China’s parliament has approved a decision to move forward with national security legislation for Hong Kong that critics fear could undermine the city’s autonomy.
The National People’s Congress on Thursday voted 2,878 to 1 in favour of the decision to empower its standing committee to draft the legislation, with six abstentions.
The legislators gathered in the Great Hall of the People burst into sustained applause when the vote tally was projected onto screens.
China says the legislation will be aimed at tackling secession, subversion, terrorism and foreign interference in the city but the plan, unveiled in Beijing last week, triggered the first big protests in Hong Kong for months.
The security law will alter the territory’s mini-constitution, or Basic Law, to require its government to enforce measures to be decided later by Chinese leaders. The plans have prompted widespread condemnation and strained China’s relations with the United States and Britain.
Al Jazeera’s Katrina Yu, reporting from Beijing, said the Chinese move “is taking place without any consultation, any debate with Hong Kong’s leaders or its government”.
“China is taking advantage of a legal loophole that completely bypasses Hong Kong’s legislative process.”
Details of the law are expected to be drawn up in coming weeks, and Chinese authorities and the Beijing-backed government in Hong Kong say there is no threat to the city’s autonomy and the new security law will be tightly focused.
But the US on Wednesday revoked its special status for Hong Kong, alleging the city was no longer autonomous from Beijing, paving the way for future sanctions and the removal of trading privileges in the financial hub.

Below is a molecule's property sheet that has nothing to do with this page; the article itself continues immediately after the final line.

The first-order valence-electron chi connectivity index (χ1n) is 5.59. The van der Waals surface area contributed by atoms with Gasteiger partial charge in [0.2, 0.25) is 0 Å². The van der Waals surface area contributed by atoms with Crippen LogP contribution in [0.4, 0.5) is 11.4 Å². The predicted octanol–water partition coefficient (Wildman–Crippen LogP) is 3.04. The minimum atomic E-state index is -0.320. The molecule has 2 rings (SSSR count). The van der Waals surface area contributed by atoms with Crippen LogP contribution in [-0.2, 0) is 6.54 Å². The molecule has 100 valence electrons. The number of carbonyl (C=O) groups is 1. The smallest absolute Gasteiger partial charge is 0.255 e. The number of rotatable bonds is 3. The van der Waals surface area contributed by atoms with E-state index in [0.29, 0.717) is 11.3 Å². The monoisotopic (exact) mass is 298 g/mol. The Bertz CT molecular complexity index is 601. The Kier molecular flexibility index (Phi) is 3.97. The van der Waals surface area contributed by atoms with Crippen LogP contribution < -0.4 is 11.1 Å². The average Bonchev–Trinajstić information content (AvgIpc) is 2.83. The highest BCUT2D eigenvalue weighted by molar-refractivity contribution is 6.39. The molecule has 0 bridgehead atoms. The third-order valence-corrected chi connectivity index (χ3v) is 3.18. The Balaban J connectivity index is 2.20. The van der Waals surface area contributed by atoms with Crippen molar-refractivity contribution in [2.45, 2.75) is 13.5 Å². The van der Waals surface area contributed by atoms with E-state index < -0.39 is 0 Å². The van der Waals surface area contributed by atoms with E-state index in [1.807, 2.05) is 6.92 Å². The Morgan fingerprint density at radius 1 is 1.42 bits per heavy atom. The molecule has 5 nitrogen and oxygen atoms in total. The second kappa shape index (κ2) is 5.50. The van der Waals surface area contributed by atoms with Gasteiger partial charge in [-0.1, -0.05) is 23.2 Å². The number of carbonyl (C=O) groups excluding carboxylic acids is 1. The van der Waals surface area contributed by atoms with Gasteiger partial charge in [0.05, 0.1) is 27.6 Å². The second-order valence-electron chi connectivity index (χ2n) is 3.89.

Meanwhile, in Hong Kong, riot police were out in force as its legislators debated another piece of legislation, a bill that would criminalise disrespect of China’s national anthem.
Dozens of protesters gathered in a shopping mall to chant slogans but there was no repeat of disturbances the previous day when police made 360 arrests as thousands took to the streets in anger over the anthem bill and the national security legislation proposed by China.
Last year, the city was rocked for months by often violent pro-democracy demonstrations over an unsuccessful bid to introduce an extradition law to China.
The national security legislation is the latest issue to fuel fears in Hong Kong that Beijing is imposing its authority and eroding the high degree of autonomy the former British colony has enjoyed under a “one country, two systems” formula since it returned to Chinese rule in 1997.
Al Jazeera’s Adrian Brown, reporting from Hong Kong, said: “There is deep resentment towards this law in Hong Kong. And I think the protests that we saw on Wednesday are going to continue, if not intensify, even though protesters know Beijing is not going to reverse course.”
Al Jazeera and news agencies